Anxiety is a category of medical diagnoses based on certain sets of symptoms.
 

The most common of these diagnoses is Adjustment Disorder with Anxious Mood.

You may have this type of anxiety if you have experienced a major life change in the past 6 months.  Since we are creatures of habit by nature, positive changes can be just as stressful as negative ones.  These positive changes can include:

  • a job promotion
  • new baby
  • marriage
  • graduation
  • a move
  • more money, etc.

In the recovery literature, it is well documented that people recovering from alcohol or drug dependence are as likely to experience a relapse from positive life changes as negative ones.  People who win the lottery have difficulty adjusting to their new found wealth.  And they usually return to their prior financial status within 5 years of winning.

Negative changes pack a double punch.  The change creates stress and well as the feelings regarding the change.  For example, physical illness personally causes many changes regarding work performance, stamina, parenting, etc.  And there is a natural grieving, fear or other emotions associated with these changes.

Negative changes can include:

  • death of a loved one
  • divorce
  • physical illness
  • loss due to illness such as loss of stamina, inability to conceive, necessary lifestyle changes,
  • loss of a job
  • financial stress
  • parenting difficulties
  • children with special needs
  • illness of a child
  • responsible for the care of an elderly relative
  • unplanned pregnancy
  • unwanted move

These lists are examples and not inclusive of all possible events that cause stress in our lives.

Remember we all experience change and stress differently.  What is stressful to one person may not be stressful for another.  You define what is stressful for you.  Comparing your inside feelings with someone else’ outside appearance is a recipe for increased stress.  Telling yourself you should be handling the stress better also increases this stress and creates a feeling of “less than”.  I call this kicking myself when I’m down vs. comforting myself around intense feelings.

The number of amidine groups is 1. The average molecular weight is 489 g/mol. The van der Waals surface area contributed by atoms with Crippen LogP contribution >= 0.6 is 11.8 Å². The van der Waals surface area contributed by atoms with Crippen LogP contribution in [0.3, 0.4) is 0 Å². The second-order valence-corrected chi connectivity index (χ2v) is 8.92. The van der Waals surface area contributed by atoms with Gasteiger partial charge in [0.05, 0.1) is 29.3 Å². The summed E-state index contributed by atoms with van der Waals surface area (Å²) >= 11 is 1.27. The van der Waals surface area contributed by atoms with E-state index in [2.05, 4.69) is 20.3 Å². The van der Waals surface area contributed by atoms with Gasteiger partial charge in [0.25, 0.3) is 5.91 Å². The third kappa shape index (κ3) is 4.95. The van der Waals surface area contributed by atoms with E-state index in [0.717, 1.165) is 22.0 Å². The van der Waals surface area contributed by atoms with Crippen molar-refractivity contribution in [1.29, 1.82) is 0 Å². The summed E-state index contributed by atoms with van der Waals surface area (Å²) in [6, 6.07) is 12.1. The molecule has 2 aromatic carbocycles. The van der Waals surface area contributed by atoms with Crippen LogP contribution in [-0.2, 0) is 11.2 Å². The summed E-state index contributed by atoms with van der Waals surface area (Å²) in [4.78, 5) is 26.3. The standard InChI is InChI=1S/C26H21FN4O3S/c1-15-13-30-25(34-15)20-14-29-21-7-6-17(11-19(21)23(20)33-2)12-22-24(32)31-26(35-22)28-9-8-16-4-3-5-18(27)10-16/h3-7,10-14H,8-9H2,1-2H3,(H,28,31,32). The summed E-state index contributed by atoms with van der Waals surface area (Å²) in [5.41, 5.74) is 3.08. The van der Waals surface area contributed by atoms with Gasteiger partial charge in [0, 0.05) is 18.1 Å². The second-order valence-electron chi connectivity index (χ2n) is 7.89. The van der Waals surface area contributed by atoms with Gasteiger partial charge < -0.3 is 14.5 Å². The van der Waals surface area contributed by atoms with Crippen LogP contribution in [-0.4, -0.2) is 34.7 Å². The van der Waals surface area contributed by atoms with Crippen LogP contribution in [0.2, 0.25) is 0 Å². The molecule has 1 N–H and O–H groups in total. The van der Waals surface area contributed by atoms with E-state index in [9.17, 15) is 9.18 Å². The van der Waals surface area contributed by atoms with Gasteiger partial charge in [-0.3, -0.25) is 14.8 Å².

If you are feeling anxious and have experienced a major change in the last 6 months, you could be having an adjustment reaction.  The good news is that when seeking help early, this type of anxiety is highly treatable.  Sometimes it is very comforting just to have a safe place to discuss your feelings without fear of being judged or worrying about the other person.  Learning a few simple mind body practices is also highly effective in lowering anxiety enough to break the anxiety cycle.  EFT, The Emotional Freedom Technique, has been shown to lower cortisol, a stress hormone, and brain waves associated with fear.  It is simple and easy to learn with no known side effects. 

 


Call Margaret Ann at 972-768-4795 — or use our contact form — to schedule an individual appointment.
 

Read my next blog article where I included a quick quiz to identify your level of stress — and more importantly, how it may be impacting your health.